Pursuit of Punitive Damages After a Serious Car Crash
If you or a loved one was seriously injured in an automobile collision, there are an array of monetary damages you can pursue through a personal injury claim. In many car wreck cases, the injured party pursues compensatory damages comprised of “economic” damages (i.e. calculable damages) and non-economic damages (i.e. intangible harms such as pain and suffering).
Economic damages are considered calculable because they are the financial harms you can substantiate through hospital bills, ambulance bills, lost income, and so forth. Non-economic damages are difficult to calculate, but are just as important and valid. For example, what is the “monetary value” of losing a child in a car accident? Or what about losing your ability to walk after suffering a spinal cord injury? The effects to your quality of life are those non-economic damages that are incorporated into pain and suffering.
Punitive Damages are Different
Punitive damages are not always available in a personal injury case. They are a unique category of damages governed by state statutes. They are not intended to compensate the injured party, but rather to punish the negligent party. Awarding punitive damages is meant to send a signal to the negligent party and to society in general that the negligent party’s conduct will not be tolerated.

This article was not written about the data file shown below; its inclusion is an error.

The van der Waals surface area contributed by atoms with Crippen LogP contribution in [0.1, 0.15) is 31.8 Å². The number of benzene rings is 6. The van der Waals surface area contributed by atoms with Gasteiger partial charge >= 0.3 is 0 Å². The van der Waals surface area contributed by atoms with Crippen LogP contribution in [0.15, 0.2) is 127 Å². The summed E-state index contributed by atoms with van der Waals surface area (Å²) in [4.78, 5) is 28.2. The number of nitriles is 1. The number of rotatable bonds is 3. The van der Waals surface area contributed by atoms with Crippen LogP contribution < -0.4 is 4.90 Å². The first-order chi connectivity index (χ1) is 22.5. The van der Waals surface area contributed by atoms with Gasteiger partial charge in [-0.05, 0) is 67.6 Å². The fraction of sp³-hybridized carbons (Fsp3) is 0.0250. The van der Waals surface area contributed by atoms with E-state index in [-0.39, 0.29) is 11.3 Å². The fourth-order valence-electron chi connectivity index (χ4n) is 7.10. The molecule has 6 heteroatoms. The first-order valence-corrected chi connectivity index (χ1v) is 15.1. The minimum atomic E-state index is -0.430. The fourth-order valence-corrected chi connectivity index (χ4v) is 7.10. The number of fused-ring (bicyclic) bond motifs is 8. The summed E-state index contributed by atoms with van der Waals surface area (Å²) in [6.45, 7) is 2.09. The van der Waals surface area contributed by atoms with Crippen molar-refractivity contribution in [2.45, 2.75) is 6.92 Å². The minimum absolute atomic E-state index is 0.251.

Amount of Punitive Damages Depends on Facts of Your Case
The amount of punitive damages a judge or jury can award to an injured party depends on a multitude of factors including the level of recklessness in the defendant’s conduct and the harm inflicted on the injured party. For example, if someone was paralyzed in a car wreck as a result of a driver who was extremely intoxicated (e.g., a BAC north of 0.15), then the amount of punitive damages could be substantial, but is limited by a cap on punitive damages that was enacted by the Florida legislature. Under § 768.73, punitive damages are limited to three times the amount of compensatory damages awarded to each claimant or $500,000.
Punitive Damages Not Available in Every Case
It is important to keep in mind that punitive damages may not be awarded in every auto accident case. There needs to be evidence that the other driver’s conduct was grossly negligent, reckless, or displayed a willful or wanton disregard for the safety of other drivers. It is conduct indicating that the defendant knew or should have known that their actions were likely to be unreasonably safe or knew or should have known that someone could get hurt.
As mentioned, someone who operates a vehicle while being heavily intoxicated may be forced to pay punitive damages. But keep in mind, if someone is considered legally intoxicated, but may be just a point over the legal limit, punitive damages may not be realistic. There needs to be evidence that the defendant’s intoxication was recklessly high to the point that they knew, or should have known that driving was a safety risk.
An example of grossly negligent or reckless behavior would be someone who causes an accident while engaging in street racing. This is an act showing a willful or wanton disregard for the safety of others.
Miami Car Accident Lawyers Ready to Fight For You
The Miami car accident attorneys at the office of Alan Goldfarb, P.A. are ready to help you and your loved ones. We have nearly four decades of experience litigating personal injury and wrongful death cases, including complex automotive accident cases. Contact our office to schedule a no-cost consultation.